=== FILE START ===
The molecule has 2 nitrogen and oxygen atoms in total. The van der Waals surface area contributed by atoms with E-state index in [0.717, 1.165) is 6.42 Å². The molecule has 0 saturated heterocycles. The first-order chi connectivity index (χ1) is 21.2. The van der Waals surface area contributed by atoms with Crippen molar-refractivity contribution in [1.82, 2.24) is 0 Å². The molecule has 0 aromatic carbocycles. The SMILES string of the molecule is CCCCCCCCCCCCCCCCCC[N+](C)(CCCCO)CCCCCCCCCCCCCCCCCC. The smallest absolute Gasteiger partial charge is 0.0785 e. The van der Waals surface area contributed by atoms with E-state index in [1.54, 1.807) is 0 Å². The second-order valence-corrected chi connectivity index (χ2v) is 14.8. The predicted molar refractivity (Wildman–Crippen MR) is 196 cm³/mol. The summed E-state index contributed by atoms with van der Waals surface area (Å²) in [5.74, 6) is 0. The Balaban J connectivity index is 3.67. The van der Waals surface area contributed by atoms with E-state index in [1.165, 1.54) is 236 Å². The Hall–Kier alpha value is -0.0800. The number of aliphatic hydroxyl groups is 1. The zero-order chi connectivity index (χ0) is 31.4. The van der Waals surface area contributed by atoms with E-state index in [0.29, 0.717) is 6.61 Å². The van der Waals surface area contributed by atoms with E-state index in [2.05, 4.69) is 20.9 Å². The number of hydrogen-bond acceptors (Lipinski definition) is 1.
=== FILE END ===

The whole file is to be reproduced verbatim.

The molecule has 2 nitrogen and oxygen atoms in total. The van der Waals surface area contributed by atoms with E-state index in [0.717, 1.165) is 6.42 Å². The molecule has 0 saturated heterocycles. The first-order chi connectivity index (χ1) is 21.2. The van der Waals surface area contributed by atoms with Crippen molar-refractivity contribution in [1.82, 2.24) is 0 Å². The molecule has 0 aromatic carbocycles. The SMILES string of the molecule is CCCCCCCCCCCCCCCCCC[N+](C)(CCCCO)CCCCCCCCCCCCCCCCCC. The smallest absolute Gasteiger partial charge is 0.0785 e. The van der Waals surface area contributed by atoms with E-state index in [1.54, 1.807) is 0 Å². The second-order valence-corrected chi connectivity index (χ2v) is 14.8. The predicted molar refractivity (Wildman–Crippen MR) is 196 cm³/mol. The summed E-state index contributed by atoms with van der Waals surface area (Å²) in [5.74, 6) is 0. The Balaban J connectivity index is 3.67. The van der Waals surface area contributed by atoms with E-state index in [1.165, 1.54) is 236 Å². The Hall–Kier alpha value is -0.0800. The number of aliphatic hydroxyl groups is 1. The zero-order chi connectivity index (χ0) is 31.4. The van der Waals surface area contributed by atoms with E-state index in [0.29, 0.717) is 6.61 Å². The van der Waals surface area contributed by atoms with E-state index in [2.05, 4.69) is 20.9 Å². The number of hydrogen-bond acceptors (Lipinski definition) is 1.